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Bernie Kuntz: Cleaning rifle bores Part II

Three or four years ago I moved each of my firearms, one at a time, to a cleaning table where I had my gun vise and my green gun pad set up for cleaning. It took me more than two weeks but I finally got them all cleaned to my satisfaction.

Much of my gun-cleaning gear comes from Sinclair International, formerly located in Indiana, but now, I believe, has relocated to Montezuma, Iowa. I bought a pair of Dewey coated cleaning rods, one in .22 caliber, one in .270 to go with a coated Parker-Hale from England in .30 caliber. (Never use an aluminum rod or a brass rod in a rifle bore as foreign particles on the rod can "lap" the rifling, ruining accuracy.) I learned that years ago from a fellow I met at the range. He is named Vinny, an Army veteran who used to like to jab me for being a Marine. "You shoot three-thousand dollar rifles and use ten-dollar cleaning rods. What the hell is wrong with you?" He had a point. I ordered the coated cleaning rods from Dewey.

Next, I ordered adjustable rod guides to fit all my rifles. These can be locked into place after the rifle bolt is removed, and they prevent solvents from dripping from the cleaning patch into the rifle's magazine box and lug area.

Last, at Vinny's insistence, I bought a stainless steel cleaning tool kit that included a lug recess tool and a chamber swab and handle. This ingenious device is used to clean rifle bolts. The lug recess tool is particularly clever. The slotted head takes a small, cotton cylindrically-shaped swab that will clean the raceway of the bolt in a single pass. It fits into all the lug areas of all my rifles—Mark V Weatherbys, Winchester Model 70s, Sakos... After passing it through the raceway and into the lug area, simply spin the device half dozen times clockwise and pull it out.

You'll be shocked at how much dirty solvent, partially dissolved brass filings and the like that comes out on the swab. Wet it with solvent the first pass, run a dry swab through a second time to remove all but a trace of solvent.

Before I owned this tool I struggled with cotton swabs, pipe cleaners—even worn out dental tools and patches—to clean the lug area. Nothing worked very well.

Another important cleaning item is simply a gun vise. I got mine decades ago from Midway. Set on a sturdy folding table or workbench, it holds the rifle steady while you are cleaning the bore.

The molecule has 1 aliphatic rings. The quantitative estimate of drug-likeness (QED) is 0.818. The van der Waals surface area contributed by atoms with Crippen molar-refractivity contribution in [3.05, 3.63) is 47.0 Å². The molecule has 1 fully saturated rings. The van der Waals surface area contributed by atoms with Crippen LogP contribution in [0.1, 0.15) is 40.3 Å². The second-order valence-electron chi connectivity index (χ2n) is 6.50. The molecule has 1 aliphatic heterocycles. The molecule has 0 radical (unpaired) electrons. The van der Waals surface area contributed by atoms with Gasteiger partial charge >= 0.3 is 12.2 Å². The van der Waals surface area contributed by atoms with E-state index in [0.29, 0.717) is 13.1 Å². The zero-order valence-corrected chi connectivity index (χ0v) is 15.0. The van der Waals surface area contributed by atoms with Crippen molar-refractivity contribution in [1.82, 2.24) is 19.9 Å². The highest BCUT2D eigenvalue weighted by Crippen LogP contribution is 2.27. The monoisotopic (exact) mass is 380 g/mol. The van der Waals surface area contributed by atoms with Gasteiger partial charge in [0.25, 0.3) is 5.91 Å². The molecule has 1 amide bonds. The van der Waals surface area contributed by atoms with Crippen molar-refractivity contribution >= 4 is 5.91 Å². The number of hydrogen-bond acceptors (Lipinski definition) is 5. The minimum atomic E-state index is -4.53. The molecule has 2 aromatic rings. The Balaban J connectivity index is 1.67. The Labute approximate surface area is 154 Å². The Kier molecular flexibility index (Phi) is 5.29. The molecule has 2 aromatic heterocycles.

Here's how I do it: Run a properly-sized patch soaked in Hoppe's No. 9 or Shooters Choice through the bore, followed by a dry patch, another wet patch, finally a second dry patch. (I like slotted brass loops to hold the patch—not jags, which allow the patch to fall off.)

The next step can vary. For years I used a brass brush to loosen fouling and powder residue. I also used an abrasive paste called J-B Compound. Both work fine. Then about 25 years ago I tried an ammonia based solvent from Australia called Sweet's 7.62. It stinks to high heaven but dissolves copper wash very nicely. I also have tried ammonia based solvents like Barnes CR-10, Shooters Choice Copper Remover, and Hoppe's Benchrest. They all seem to work OK but I still prefer Sweet's 7.62.

Run a wet patch of Sweet's all the way through the bore, re-soak it when the patch pops out the muzzle. Then pull it back into the bore and scrub to and fro. Remove the cleaning rod and patch from the breech. Allow the stuff to soak for ten minutes before running another regular solvent-soaked patch through the bore. It probably will come out black/green. Repeat this process, alternating ammonia solvent, regular solvent and dry patches until the patch comes out relatively clean. I keep rifle bores in display cases or gun safe fairly dry so I don't have solvents creeping down the bore and into the action. Also, it helps to keep a kitchen waste basket on the floor and lined with a plastic garbage bag. Keep your rifle muzzle over the waste basket and it will catch the drops of solvent when you push the rod through the bore. Otherwise, you'll have dirty solvent all over your floor. Keep your windows wide open for ventilation.

Back to gun-cleaning: As a final step, brush the bolt face with an old toothbrush, removing any brass particles, dirt, grass, etc. Wipe down the exterior metal of the rifle with a rag lightly dabbed with Hoppe's MDL (Moisture Displacing Lubricant) or a similar rust preventative.

You now have a clean rifle!

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